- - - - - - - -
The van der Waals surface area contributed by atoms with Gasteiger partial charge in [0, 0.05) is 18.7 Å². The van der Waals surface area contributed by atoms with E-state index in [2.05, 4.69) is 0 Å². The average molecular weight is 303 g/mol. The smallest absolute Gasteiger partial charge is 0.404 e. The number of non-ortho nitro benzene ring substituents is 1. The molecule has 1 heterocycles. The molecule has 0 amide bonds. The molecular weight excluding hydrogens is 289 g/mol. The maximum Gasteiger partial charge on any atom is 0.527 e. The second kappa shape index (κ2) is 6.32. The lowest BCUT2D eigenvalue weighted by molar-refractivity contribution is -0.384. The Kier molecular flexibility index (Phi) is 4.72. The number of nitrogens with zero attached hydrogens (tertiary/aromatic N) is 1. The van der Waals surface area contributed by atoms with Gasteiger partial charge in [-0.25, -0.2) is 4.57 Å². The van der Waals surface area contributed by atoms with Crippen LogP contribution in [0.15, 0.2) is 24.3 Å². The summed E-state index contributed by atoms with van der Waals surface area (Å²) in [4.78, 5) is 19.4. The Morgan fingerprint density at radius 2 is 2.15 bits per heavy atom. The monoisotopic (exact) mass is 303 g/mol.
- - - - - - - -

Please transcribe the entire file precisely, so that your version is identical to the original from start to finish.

The van der Waals surface area contributed by atoms with Gasteiger partial charge in [0, 0.05) is 18.7 Å². The van der Waals surface area contributed by atoms with E-state index in [2.05, 4.69) is 0 Å². The average molecular weight is 303 g/mol. The smallest absolute Gasteiger partial charge is 0.404 e. The number of non-ortho nitro benzene ring substituents is 1. The molecule has 1 heterocycles. The molecule has 0 amide bonds. The molecular weight excluding hydrogens is 289 g/mol. The maximum Gasteiger partial charge on any atom is 0.527 e. The second kappa shape index (κ2) is 6.32. The lowest BCUT2D eigenvalue weighted by molar-refractivity contribution is -0.384. The Kier molecular flexibility index (Phi) is 4.72. The number of nitrogens with zero attached hydrogens (tertiary/aromatic N) is 1. The van der Waals surface area contributed by atoms with Gasteiger partial charge in [-0.25, -0.2) is 4.57 Å². The van der Waals surface area contributed by atoms with Crippen LogP contribution in [0.15, 0.2) is 24.3 Å². The summed E-state index contributed by atoms with van der Waals surface area (Å²) in [4.78, 5) is 19.4. The Morgan fingerprint density at radius 2 is 2.15 bits per heavy atom. The monoisotopic (exact) mass is 303 g/mol.